Never mind that the actresses in Hollywood and models on the catwalks are unhealthy, all have eating disorders, and all have plastic surgery. Never mind that their bodies aren't naturally like that. I became obsessed with making my body conform to that image. And I'm a smart person. I know all about eating disorders, the media, the hype, that these bodies aren't "real." And I still tricked myself into this mindset. I love the recent news stories on the new restrictions on super-skinny runway models. (They won't be allowed to participate in fashion shows unless they have a B.M.I. of at least 18, which means the minimum weight for the average, 5'9" model is 120! Over 1/3 of them won't meet this requirement. Models with BMIs of 16 or below will receive medical intervention. The model agencies are arguing that this is discrimination against naturally thin people. Puh-lease! No one that eats well and is 5'9" or taller weighs 90 lbs!!!),,3-2349467,00.html,23663,20393440-5007192,00.html

The majority of the country is overweight or obese (statistics from the NIH, based on BMI).
There are people who really do benefit from nutritionists, balanced but restricted diets, food journals, etc. And everyone should exercise and eat healthfully. But then there are others who really should eat more. I've never been able to be happy at my "healthy" weight. At 5'8", 130 lbs., I'm naturally lean. I should be happy. My BMI (body mass index, which is height in meters squared, divided by weight in kg) is 20, right there on the low side of healthy, according to the NIH (Normal is between 19 and 24).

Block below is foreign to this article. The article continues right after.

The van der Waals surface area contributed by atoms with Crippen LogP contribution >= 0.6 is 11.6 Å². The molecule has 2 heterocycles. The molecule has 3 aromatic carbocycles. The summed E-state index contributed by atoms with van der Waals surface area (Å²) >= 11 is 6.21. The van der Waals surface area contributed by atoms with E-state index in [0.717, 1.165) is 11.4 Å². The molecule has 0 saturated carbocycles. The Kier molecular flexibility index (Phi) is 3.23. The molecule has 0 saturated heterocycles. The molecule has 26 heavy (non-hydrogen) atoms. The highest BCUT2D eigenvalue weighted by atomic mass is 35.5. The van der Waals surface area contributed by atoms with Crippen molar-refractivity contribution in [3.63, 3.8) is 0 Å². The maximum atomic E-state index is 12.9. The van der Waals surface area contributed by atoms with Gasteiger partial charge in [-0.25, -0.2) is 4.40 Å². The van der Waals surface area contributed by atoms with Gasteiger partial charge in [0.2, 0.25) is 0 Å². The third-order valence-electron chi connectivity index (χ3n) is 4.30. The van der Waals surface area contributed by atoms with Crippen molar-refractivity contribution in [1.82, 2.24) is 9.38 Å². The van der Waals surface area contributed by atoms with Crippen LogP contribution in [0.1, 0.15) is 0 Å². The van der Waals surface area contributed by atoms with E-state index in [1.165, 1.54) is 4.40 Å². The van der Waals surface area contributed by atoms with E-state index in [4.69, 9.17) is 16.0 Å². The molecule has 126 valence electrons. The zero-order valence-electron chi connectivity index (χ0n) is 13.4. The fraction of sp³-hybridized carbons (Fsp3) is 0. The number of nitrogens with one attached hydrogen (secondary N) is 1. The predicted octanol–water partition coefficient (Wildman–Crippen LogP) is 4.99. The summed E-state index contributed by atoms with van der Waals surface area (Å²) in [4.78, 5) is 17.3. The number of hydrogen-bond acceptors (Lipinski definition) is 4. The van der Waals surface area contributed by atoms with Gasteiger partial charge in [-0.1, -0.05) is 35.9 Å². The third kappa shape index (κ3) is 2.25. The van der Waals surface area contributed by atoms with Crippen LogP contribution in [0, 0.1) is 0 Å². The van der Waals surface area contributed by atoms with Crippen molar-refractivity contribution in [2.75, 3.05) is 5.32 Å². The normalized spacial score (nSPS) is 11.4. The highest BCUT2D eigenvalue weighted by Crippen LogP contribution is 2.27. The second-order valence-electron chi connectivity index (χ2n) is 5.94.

(You can calculate your BMI at the following website:

However, I still have this damn "pooch" that I find unacceptable. I think my low point was on a hot, humid run in St. Louis one brutal summer day. I was pushing my pace, like always, and felt awful. I felt naseous and sick. Jason told me to stop, and I refused. He asked why I wouldn't just take a walk break. My answer was, "Not unless I fall down, pass out, or throw up." Then I actually began wishing for one of those things to happen in order to justify slowing down.